ISLAMABAD: Over 800 politicians, religious leaders and tribal elders met in the federal capital on Tuesday to voice their opposition to the tribal customs of Swara, Jagh and Valvar and called for banning these anti-women practices.
Swara is the practice of bartering women to settle blood feuds; Jagh is marrying a woman without her consent; and Valvar is virtually ‘selling’ girls into marriage.
The huddle of tribal elders and religious leaders, dubbed a jirga, was organised by the Community Appraisal and Motivation Programme (CAMP) under its ‘rule of law programme’ project.
The project, which was initiated in August 2010, involves research, capacity-building, training sessions and advocacy campaigns to introduce reforms in the jirga system in the Federally Administered Tribal Areas (Fata).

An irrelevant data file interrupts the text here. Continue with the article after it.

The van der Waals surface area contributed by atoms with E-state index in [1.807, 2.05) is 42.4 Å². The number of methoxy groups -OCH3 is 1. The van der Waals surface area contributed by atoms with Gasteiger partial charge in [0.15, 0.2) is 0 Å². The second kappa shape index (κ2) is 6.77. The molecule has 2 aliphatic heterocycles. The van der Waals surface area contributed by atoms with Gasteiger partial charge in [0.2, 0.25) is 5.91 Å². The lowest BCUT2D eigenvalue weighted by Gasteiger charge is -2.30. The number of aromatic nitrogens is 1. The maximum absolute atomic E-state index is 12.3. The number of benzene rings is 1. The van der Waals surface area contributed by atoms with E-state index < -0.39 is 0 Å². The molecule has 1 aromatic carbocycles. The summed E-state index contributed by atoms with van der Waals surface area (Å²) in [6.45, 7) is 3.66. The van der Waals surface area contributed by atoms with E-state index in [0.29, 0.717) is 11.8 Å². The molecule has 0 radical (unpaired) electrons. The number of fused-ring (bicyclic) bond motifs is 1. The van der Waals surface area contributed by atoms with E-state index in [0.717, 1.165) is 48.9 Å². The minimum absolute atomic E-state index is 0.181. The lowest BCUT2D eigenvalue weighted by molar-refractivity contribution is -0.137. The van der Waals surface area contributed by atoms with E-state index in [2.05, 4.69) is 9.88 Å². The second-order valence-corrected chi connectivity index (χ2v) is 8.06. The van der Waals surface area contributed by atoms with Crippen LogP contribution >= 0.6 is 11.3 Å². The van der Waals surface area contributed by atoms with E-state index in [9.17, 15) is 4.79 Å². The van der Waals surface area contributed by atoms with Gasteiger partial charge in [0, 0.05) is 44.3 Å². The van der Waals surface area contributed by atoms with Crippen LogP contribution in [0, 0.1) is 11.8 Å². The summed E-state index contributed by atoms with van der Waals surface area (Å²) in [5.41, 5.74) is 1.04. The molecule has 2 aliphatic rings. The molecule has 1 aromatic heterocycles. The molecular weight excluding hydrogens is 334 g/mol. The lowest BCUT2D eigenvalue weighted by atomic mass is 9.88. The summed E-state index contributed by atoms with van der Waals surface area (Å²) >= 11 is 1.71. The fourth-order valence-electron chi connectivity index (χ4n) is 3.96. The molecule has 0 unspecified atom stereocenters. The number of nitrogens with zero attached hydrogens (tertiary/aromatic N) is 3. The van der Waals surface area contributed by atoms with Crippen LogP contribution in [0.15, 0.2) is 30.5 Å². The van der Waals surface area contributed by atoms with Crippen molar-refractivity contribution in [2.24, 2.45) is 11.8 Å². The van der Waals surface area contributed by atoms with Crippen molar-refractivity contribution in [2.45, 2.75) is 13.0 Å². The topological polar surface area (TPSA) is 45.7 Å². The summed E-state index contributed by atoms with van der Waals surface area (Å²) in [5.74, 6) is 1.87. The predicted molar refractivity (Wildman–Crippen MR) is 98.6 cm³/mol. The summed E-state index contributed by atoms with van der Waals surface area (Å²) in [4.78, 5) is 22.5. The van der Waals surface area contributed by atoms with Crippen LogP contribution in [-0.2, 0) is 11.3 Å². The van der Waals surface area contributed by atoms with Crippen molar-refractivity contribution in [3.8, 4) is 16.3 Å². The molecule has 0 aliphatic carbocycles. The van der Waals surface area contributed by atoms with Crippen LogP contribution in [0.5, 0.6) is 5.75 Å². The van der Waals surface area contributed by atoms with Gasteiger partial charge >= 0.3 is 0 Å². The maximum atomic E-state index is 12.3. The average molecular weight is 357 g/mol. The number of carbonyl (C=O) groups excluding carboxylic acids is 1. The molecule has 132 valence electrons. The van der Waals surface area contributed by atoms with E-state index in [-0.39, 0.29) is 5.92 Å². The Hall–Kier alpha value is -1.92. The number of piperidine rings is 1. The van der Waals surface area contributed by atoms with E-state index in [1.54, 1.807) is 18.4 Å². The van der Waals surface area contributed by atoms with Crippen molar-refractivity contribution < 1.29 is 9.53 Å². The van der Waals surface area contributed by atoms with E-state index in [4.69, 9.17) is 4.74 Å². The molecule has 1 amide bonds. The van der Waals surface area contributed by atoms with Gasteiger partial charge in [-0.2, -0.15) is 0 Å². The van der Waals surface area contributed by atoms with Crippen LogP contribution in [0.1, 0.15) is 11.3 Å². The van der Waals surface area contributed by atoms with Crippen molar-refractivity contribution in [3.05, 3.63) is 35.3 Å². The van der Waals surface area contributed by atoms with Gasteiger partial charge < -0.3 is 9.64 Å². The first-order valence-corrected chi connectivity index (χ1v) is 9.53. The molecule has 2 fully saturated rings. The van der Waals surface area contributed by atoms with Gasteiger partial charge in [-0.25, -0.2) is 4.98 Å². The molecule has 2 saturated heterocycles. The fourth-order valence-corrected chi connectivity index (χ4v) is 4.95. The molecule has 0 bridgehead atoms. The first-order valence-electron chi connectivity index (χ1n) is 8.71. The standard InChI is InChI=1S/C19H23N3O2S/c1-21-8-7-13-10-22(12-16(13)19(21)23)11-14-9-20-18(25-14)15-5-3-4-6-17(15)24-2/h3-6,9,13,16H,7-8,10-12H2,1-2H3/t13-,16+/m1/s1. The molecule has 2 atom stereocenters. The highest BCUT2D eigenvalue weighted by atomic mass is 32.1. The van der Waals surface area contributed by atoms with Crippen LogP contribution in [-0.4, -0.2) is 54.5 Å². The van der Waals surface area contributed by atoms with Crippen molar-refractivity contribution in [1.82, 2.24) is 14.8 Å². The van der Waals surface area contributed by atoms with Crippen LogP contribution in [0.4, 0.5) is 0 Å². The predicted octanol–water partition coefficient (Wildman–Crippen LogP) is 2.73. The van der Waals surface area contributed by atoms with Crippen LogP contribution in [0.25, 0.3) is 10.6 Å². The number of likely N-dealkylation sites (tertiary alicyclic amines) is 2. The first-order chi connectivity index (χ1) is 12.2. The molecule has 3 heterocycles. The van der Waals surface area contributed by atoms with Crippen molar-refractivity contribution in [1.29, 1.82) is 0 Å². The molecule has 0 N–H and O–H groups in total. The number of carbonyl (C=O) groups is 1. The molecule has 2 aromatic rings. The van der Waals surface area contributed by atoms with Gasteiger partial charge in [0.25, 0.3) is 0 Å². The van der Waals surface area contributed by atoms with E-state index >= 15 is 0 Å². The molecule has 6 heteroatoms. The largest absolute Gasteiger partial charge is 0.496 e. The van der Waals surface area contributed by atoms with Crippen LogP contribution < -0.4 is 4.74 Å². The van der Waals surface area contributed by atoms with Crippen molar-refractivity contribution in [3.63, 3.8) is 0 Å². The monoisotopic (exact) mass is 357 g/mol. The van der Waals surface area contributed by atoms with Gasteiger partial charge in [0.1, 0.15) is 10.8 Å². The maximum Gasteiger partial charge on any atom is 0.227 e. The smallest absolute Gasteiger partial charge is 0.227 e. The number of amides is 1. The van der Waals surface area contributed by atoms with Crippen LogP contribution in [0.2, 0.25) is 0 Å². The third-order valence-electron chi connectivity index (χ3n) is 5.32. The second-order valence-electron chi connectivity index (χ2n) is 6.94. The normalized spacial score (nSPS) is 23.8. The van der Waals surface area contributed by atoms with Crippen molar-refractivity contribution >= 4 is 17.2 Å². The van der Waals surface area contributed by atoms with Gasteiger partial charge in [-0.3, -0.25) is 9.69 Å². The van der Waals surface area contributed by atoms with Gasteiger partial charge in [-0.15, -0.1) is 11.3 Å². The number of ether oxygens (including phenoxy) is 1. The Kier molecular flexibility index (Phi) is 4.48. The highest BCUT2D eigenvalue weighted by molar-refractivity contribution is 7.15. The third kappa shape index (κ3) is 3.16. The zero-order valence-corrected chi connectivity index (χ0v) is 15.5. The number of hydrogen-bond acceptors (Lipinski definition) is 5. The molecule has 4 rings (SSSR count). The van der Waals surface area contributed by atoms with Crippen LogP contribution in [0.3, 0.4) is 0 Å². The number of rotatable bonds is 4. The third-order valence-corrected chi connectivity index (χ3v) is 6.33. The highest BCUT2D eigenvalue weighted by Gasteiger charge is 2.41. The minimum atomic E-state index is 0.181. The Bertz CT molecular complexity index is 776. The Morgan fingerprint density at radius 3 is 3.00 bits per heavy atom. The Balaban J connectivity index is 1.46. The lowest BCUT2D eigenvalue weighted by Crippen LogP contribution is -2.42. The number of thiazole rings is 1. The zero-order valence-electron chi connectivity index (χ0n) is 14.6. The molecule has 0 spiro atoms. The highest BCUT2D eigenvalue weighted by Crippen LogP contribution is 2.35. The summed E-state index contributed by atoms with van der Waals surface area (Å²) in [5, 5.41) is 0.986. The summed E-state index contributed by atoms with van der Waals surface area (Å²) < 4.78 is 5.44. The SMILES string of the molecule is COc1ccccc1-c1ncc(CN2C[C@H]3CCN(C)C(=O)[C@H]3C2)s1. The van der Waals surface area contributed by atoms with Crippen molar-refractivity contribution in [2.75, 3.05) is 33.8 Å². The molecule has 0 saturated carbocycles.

“There is nothing wrong with the concept of jirga, which relies on collective wisdom,” said Khyber-Pakhtunkhwa Governor Barrister Syed Masood Kausar, the chief guest on the occasion.
Kausar, who rules Fata in the name of the president, said that tribal people were the most peaceful people in the world, but were unfortunately victims of aggression. He added that there was a need to propagate the peaceful image of the area’s residents.
“Maliks (community leaders) and the elders of the area have to work towards establishing peace in Fata.”
Published in The Express Tribune, May 30th, 2012.
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